Organizational Developmental Consultant

Ten Techniques to Make Decisions: #2 Multivoting

September 1, 2014

“After we brainstorm, it almost always takes too long to narrow down our options to a few of the most realistic ideas for discussion. What can we do to save time in this situation?”

#2  Multivoting

What is Multivoting?

Multivoting is a technique for narrowing a wide range of ideas or choices down to the few most appropriate, feasible, and important. This technique saves time while still considering every idea that has been generated.

While Multivoting is not a technique for making a single, specific decision, it is a fabulous technique for prioritizing large amounts of information without losing energy or wasting time.

When Do I Use Multivoting?

  • When your group has to narrow down a range of alternatives for closer analysis
  • When a selection or prioritization step is necessary after brainstorming

How Do I Use Multivoting?

1. Brainstorm your subject or issue, recording all ideas.

2. Briefly review each brainstormed idea to make sure that everyone understands them. Combine any duplicate ideas. Clarify the idea as required with a brief explanation.

NOTE: Do not allow any analysis or criticism of the ideas at this point.

3. When all the ideas are clear, ask your participants to come forward and place checks by all ideas on the brainstorming chart that they feel are worthy of further discussion. Create a designated area on your chart for this exercise.

NOTE: When you start charting your list of brainstormed ideas, leave plenty of room on the chart both to the left and right of the scribed idea, and plenty of room between ideas to make room for voting.

NOTE: At this point there is no cap on the number of ideas each person can vote for.

4. Tabulate the votes. Any issue that receives at least half of all possible votes remains in contention for the next round of voting. For example, if a total of twenty people are voting, any one idea must receive at least ten votes to remain in contention. Circle or otherwise distinguish each of the ideas that pass this test, and count the total number of ideas still remaining on the list.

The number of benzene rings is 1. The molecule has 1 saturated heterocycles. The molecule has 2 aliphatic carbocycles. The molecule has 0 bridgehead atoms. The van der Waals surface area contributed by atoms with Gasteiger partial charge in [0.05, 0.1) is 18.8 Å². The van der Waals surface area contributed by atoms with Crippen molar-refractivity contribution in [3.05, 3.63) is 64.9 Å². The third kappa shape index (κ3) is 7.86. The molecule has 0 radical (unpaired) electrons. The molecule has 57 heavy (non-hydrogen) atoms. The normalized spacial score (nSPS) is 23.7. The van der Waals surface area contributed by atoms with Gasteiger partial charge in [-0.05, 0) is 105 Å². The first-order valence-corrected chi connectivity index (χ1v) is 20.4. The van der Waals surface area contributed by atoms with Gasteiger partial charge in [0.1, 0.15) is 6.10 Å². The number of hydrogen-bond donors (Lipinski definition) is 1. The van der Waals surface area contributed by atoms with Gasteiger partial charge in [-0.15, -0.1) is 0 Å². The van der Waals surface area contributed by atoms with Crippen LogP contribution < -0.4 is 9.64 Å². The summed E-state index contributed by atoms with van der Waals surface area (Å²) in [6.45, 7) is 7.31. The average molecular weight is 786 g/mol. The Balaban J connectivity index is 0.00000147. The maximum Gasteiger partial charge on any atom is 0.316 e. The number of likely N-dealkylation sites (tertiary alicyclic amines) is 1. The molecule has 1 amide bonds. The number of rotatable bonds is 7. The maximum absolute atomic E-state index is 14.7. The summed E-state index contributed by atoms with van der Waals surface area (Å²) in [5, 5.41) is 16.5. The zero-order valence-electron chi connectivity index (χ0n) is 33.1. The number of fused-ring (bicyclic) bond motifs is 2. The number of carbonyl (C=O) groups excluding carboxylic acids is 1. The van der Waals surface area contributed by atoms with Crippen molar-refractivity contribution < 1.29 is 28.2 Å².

NOTE: If your charts are too messy to be comprehensible, have the group take a break while you re-write the charts with the remaining ideas.

NOTE: Although the other ideas are shelved at this time, let the group know that you will keep the complete list available for review and consideration again at a later date. This avoids any potential re-work if the group needs to analyze more ideas in the future.

5. Ask your participants to vote again, but this time for only the top half of the remaining ideas. In other words, if there are twenty-four remaining ideas, each person gets twelve votes.

NOTE: Vote using the same method as before, with participants coming forward and placing a check on their favorite ideas.

6. After the second round of voting is completed, continue voting as outlined in Steps 4 and 5 until the group arrives at what they consider to be an appropriate number of ideas for further analysis.

NOTE: An appropriate amount is typically between three to five remaining ideas. It is possible that the group could arrive at this number after Step 3 or after one round of Steps 4 and 5.

NOTE: Multivoting is not a technique for choosing one option. To do so would create a false sense of consensus. Don’t narrow your choices down below three before beginning more in-depth analysis.

7. Discuss and analyze the remaining ideas at length.

OPTION: Analyze each idea together as a group, either in small or large group discussions.

OPTION: Create task force groups to research each idea. Then establish a time and date for the whole group to discuss the ideas again.

8. Proceed with appropriate next steps.

In Summary:

Multivoting is a technique for narrowing down many brainstormed ideas to a smaller number for further analysis and discussion.

1. Brainstorm your issue, recording all ideas.

2. Briefly review each brainstormed idea.

3. Ask your participants to vote for all the issues they believe are worthy of further discussion.

4. After the vote, identify each of the ideas that receive at least half of the total number of possible votes.

5. Have your participants vote again, but this time for only half of the ideas remaining.

6. Continue voting as in Steps 4 and 5 until the group arrives at an appropriate number of ideas for further discussion.

7. Discuss and analyze the remaining ideas at length.

8. Proceed with appropriate next steps.

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You will find my book Mission Critical Meetings: 81 Practical Facilitation Techniques on Amazon

http://www.amazon.com/Mission-Critical-Meetings-Facilitation-Techniques/dp/1627870377/ref=sr_1_2?s=books&ie=UTF8&qid=1408719109&sr=1-2&keywords=Mission+Critical+Meetings

 

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